To say the job market has been a roller coaster since the pandemic is an understatement. In addition to the great resignation, there’s been layoffs and furloughs in almost every industry. And while you may not consider “job market instability” a trend, it’s unfortunately something manufacturers have to deal with this year.
For manufacturing, the extent of staffing issues can vary depending on what product the company makes and sells. During COVID, those who produced non-essential goods reduced headcount and relied heavily on automation and optimization to control costs. But manufacturers who made essential goods had to increase headcount in order to ramp up production and satisfy demand.
Now, as the world slowly returns to normal, manufacturers will continue to reevaluate their workforce based on product demands and a potential recession in 2023. For some, it remains a struggle to hire enough employees to maintain desired operations and they’ve had to think outside the box when it comes to recruiting and finding new talent which could include using Paycor’s applicant tracking tools to help develop a pipeline of skilled technical workers to fill critical roles. While others are working hard to implement creative retention strategies to hold on to their workforce. Either way, manufacturers will continue to keep a close eye on labor costs while making sure to meet customer demands.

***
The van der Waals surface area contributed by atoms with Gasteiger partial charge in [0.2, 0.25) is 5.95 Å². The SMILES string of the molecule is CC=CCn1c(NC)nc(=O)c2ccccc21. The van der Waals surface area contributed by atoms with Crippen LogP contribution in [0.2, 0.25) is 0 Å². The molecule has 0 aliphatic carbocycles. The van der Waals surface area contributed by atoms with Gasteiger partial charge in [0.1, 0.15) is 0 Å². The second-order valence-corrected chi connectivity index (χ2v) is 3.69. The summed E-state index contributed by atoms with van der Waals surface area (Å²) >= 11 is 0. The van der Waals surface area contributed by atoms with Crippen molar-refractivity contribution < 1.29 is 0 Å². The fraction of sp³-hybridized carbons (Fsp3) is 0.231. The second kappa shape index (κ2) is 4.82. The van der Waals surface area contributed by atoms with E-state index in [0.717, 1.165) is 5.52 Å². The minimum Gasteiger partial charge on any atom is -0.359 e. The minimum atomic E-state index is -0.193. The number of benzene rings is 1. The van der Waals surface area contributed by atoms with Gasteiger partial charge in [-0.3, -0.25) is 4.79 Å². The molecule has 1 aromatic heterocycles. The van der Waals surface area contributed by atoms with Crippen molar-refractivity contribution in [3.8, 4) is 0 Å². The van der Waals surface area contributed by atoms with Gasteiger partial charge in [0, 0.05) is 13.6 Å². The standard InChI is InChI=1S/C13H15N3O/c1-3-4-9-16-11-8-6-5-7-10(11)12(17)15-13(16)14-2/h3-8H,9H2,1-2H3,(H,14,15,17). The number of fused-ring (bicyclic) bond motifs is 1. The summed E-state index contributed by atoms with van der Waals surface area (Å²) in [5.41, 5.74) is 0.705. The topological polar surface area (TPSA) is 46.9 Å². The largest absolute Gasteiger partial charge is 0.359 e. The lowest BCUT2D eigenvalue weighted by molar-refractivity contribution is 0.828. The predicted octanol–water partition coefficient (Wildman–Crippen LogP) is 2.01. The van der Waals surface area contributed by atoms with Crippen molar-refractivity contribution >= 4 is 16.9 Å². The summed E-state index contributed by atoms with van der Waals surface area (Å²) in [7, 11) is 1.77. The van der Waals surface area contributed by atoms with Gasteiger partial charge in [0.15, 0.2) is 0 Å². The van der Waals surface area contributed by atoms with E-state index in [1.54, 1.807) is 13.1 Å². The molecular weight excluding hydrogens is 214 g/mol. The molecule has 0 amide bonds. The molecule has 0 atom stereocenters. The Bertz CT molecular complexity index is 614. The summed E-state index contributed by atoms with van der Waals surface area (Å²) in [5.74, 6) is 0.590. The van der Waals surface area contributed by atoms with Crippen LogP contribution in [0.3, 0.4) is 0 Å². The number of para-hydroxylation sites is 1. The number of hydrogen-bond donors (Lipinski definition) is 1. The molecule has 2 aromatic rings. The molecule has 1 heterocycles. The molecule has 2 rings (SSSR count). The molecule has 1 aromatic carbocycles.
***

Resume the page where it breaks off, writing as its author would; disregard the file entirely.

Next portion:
3. Invest in Big Data
Nobody could’ve predicted the abrupt disruption that COVID brought to everything, especially the supply chain and manufacturing. In the future, ignorance won’t be a viable excuse for explaining any type of production stoppage. Whether it’s preventing supplier and maintenance issues or preparing for a large cohort of employees retiring, an increased emphasis on having that data is a bigger trend than ever before.